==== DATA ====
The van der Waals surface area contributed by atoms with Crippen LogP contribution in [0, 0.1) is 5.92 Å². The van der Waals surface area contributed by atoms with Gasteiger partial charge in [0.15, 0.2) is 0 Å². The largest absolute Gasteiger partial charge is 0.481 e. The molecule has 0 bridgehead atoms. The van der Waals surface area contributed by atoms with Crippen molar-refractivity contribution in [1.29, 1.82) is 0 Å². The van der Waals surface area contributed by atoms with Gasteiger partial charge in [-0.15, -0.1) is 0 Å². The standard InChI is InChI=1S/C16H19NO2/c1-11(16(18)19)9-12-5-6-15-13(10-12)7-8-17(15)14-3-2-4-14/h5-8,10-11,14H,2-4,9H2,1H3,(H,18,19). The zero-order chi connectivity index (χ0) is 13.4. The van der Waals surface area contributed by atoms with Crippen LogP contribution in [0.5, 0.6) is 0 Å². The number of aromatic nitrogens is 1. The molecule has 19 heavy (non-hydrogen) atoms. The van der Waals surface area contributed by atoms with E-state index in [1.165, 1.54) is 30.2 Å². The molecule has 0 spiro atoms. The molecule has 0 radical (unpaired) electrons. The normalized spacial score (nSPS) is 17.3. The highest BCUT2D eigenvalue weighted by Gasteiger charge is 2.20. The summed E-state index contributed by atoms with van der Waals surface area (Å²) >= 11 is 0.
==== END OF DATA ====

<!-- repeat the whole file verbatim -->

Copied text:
The van der Waals surface area contributed by atoms with Crippen LogP contribution in [0, 0.1) is 5.92 Å². The van der Waals surface area contributed by atoms with Gasteiger partial charge in [0.15, 0.2) is 0 Å². The largest absolute Gasteiger partial charge is 0.481 e. The molecule has 0 bridgehead atoms. The van der Waals surface area contributed by atoms with Crippen molar-refractivity contribution in [1.29, 1.82) is 0 Å². The van der Waals surface area contributed by atoms with Gasteiger partial charge in [-0.15, -0.1) is 0 Å². The standard InChI is InChI=1S/C16H19NO2/c1-11(16(18)19)9-12-5-6-15-13(10-12)7-8-17(15)14-3-2-4-14/h5-8,10-11,14H,2-4,9H2,1H3,(H,18,19). The zero-order chi connectivity index (χ0) is 13.4. The van der Waals surface area contributed by atoms with Crippen LogP contribution in [0.5, 0.6) is 0 Å². The number of aromatic nitrogens is 1. The molecule has 19 heavy (non-hydrogen) atoms. The van der Waals surface area contributed by atoms with E-state index in [1.165, 1.54) is 30.2 Å². The molecule has 0 spiro atoms. The molecule has 0 radical (unpaired) electrons. The normalized spacial score (nSPS) is 17.3. The highest BCUT2D eigenvalue weighted by Gasteiger charge is 2.20. The summed E-state index contributed by atoms with van der Waals surface area (Å²) >= 11 is 0.